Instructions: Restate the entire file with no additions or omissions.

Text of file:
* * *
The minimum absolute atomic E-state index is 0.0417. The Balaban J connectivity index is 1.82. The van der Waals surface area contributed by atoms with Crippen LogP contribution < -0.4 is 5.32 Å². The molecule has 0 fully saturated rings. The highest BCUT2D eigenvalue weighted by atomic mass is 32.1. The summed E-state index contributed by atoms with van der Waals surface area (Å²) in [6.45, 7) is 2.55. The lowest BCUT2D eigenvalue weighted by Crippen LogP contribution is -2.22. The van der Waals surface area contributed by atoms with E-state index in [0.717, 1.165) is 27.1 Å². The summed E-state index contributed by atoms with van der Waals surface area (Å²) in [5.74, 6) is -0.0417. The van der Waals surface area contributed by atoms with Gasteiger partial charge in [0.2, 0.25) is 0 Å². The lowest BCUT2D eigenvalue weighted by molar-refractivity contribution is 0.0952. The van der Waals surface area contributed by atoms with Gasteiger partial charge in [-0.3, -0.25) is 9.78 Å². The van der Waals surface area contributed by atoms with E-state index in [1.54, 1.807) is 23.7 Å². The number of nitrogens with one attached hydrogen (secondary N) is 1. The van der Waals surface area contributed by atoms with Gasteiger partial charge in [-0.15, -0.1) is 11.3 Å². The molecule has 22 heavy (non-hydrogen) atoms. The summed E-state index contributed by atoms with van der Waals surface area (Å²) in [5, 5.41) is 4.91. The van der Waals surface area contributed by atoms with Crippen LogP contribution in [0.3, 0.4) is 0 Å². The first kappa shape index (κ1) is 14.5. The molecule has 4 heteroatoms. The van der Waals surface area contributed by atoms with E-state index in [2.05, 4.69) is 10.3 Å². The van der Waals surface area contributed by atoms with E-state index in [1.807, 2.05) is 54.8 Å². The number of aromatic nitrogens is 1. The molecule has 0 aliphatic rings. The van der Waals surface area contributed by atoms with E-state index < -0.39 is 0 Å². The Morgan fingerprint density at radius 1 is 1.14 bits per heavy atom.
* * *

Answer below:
The minimum absolute atomic E-state index is 0.0417. The Balaban J connectivity index is 1.82. The van der Waals surface area contributed by atoms with Crippen LogP contribution < -0.4 is 5.32 Å². The molecule has 0 fully saturated rings. The highest BCUT2D eigenvalue weighted by atomic mass is 32.1. The summed E-state index contributed by atoms with van der Waals surface area (Å²) in [6.45, 7) is 2.55. The lowest BCUT2D eigenvalue weighted by Crippen LogP contribution is -2.22. The van der Waals surface area contributed by atoms with E-state index in [0.717, 1.165) is 27.1 Å². The summed E-state index contributed by atoms with van der Waals surface area (Å²) in [5.74, 6) is -0.0417. The van der Waals surface area contributed by atoms with Gasteiger partial charge in [0.2, 0.25) is 0 Å². The lowest BCUT2D eigenvalue weighted by molar-refractivity contribution is 0.0952. The van der Waals surface area contributed by atoms with Gasteiger partial charge in [-0.3, -0.25) is 9.78 Å². The van der Waals surface area contributed by atoms with E-state index in [1.54, 1.807) is 23.7 Å². The number of nitrogens with one attached hydrogen (secondary N) is 1. The van der Waals surface area contributed by atoms with Gasteiger partial charge in [-0.15, -0.1) is 11.3 Å². The molecule has 22 heavy (non-hydrogen) atoms. The summed E-state index contributed by atoms with van der Waals surface area (Å²) in [5, 5.41) is 4.91. The van der Waals surface area contributed by atoms with Crippen LogP contribution in [0.3, 0.4) is 0 Å². The first kappa shape index (κ1) is 14.5. The molecule has 4 heteroatoms. The van der Waals surface area contributed by atoms with E-state index in [2.05, 4.69) is 10.3 Å². The van der Waals surface area contributed by atoms with E-state index in [1.807, 2.05) is 54.8 Å². The number of aromatic nitrogens is 1. The molecule has 0 aliphatic rings. The van der Waals surface area contributed by atoms with E-state index < -0.39 is 0 Å². The Morgan fingerprint density at radius 1 is 1.14 bits per heavy atom.